The DIY Healthy Lifestyles Center promotes a “do-it-yourself wellness” program featuring the 5 Essentials for Healthy Lifestyles.
Beginning in 2018, the DIY Healthy Lifestyles Journal will be presenting its first eGuide Series of articles that will walk you through creating your own healthy lifestyle.
The ideas for this program developed from my own experience with fibromyalgia and its (mis)-management within my local health care system. Just for the record, I’ll note here that it has greatly improved since then. I don’t want my current health care providers to think I’m talking about them.
How The Plan Came to Be
The DIY Healthy Lifestyles program is based upon my academic studies combined with 20+ years of personal research in natural health and healing in a quest to manage my own fibromyalgia and degenerative arthritis.
As I mentioned, the Journal documents my discoveries in natural health and healing while trying to manage chronic pain and fatigue. I developed fibromyalgia in the late 1990’s, almost at the same time it was being discovered. In fact, it had only come to be labeled “fibromyalgia” a few months before I went into the clinic to find out why I was in so much pain all the time and so tired I couldn’t function.
My first clue to trouble was to find out that the doctors in my small community clinics didn’t take any time to read medical journals or research studies. I had already done my research on the Internet, which I had just gotten access to. I read more about fibromyalgia than the doctors did.
One doctor said he had a colleague who had what sounded like what I was describing and that she’d had to leave the clinic because she was too ill to work. The doctor said she had left a book in her office and we should go look at it.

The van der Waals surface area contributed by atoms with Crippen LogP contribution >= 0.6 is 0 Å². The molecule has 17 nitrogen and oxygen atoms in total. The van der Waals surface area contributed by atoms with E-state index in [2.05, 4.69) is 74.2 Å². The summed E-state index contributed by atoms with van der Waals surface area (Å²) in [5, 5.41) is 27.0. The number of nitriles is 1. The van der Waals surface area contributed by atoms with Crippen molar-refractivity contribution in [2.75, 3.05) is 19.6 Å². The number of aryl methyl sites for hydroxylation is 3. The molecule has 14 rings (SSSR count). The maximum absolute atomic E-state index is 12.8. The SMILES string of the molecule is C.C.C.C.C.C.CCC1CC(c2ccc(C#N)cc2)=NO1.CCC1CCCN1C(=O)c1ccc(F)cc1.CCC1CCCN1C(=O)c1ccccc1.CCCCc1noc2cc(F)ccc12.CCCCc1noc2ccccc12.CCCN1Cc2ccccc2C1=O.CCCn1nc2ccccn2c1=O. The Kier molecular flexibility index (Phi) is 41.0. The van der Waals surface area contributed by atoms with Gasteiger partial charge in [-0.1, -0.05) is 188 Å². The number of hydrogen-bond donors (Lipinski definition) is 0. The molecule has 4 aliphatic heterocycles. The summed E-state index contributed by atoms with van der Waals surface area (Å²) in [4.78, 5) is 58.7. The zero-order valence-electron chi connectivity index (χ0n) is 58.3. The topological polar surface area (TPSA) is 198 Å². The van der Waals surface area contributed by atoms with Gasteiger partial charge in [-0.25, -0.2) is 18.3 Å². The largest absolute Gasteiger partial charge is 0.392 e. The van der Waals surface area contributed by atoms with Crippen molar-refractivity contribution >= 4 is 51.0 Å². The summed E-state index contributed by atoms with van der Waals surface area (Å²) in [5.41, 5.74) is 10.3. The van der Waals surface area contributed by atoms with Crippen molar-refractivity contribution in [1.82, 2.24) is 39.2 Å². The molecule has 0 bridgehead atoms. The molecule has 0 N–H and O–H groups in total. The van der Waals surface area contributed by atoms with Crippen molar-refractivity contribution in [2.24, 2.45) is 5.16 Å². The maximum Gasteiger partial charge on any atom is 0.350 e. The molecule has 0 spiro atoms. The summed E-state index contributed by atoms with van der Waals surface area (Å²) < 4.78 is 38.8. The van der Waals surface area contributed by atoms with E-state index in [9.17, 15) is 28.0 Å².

We went to her now-empty office and he took the book down off the shelf, blew the dust off the cover and opened it for the first time. After thumbing through a few pages, he said that I was probably correct and he agreed with my diagnosis. (Thank you, doctor!)
He told me the book says he should test me for a few other diseases. I told him what he needed to test for and he looked for that page. He then looked at me and said, “You know more about this than I do.”
That’s what you want to hear from your doctor. That day, I learned that I knew more about a condition than someone who went through eight years of medical school and had been practicing for the past twenty years. This was long before I’d taken up studies for a degree of my own.
I did not have a good feeling about this.
A Science Project
From that point on, I became a medical science project for pretty much every doctor in two separate clinic systems. The doctor who’d first “diagnosed me” turned me over to the new doctor who had come in to replace the one who went on medical leave.
On my third visit with the new doctor, I told him my employer suggested I apply for short-term disability and he had to sign off on it. This doctor told me that I was “just another whiny slacker trying to get out of having to go to work” and that I was “just looking for someone to feel sorry for me and give me more drugs.” Yes, he actually said this, verbatim. Needless to say, I left that clinic in a hurry.
Being there was only one other clinic my little town, I had no choice but to go there. The doctors there pretty much just tried to guess what diseases my symptoms acted like and gave me a drug for the related disease–none of which I had–so the drugs actually made me feel much worse.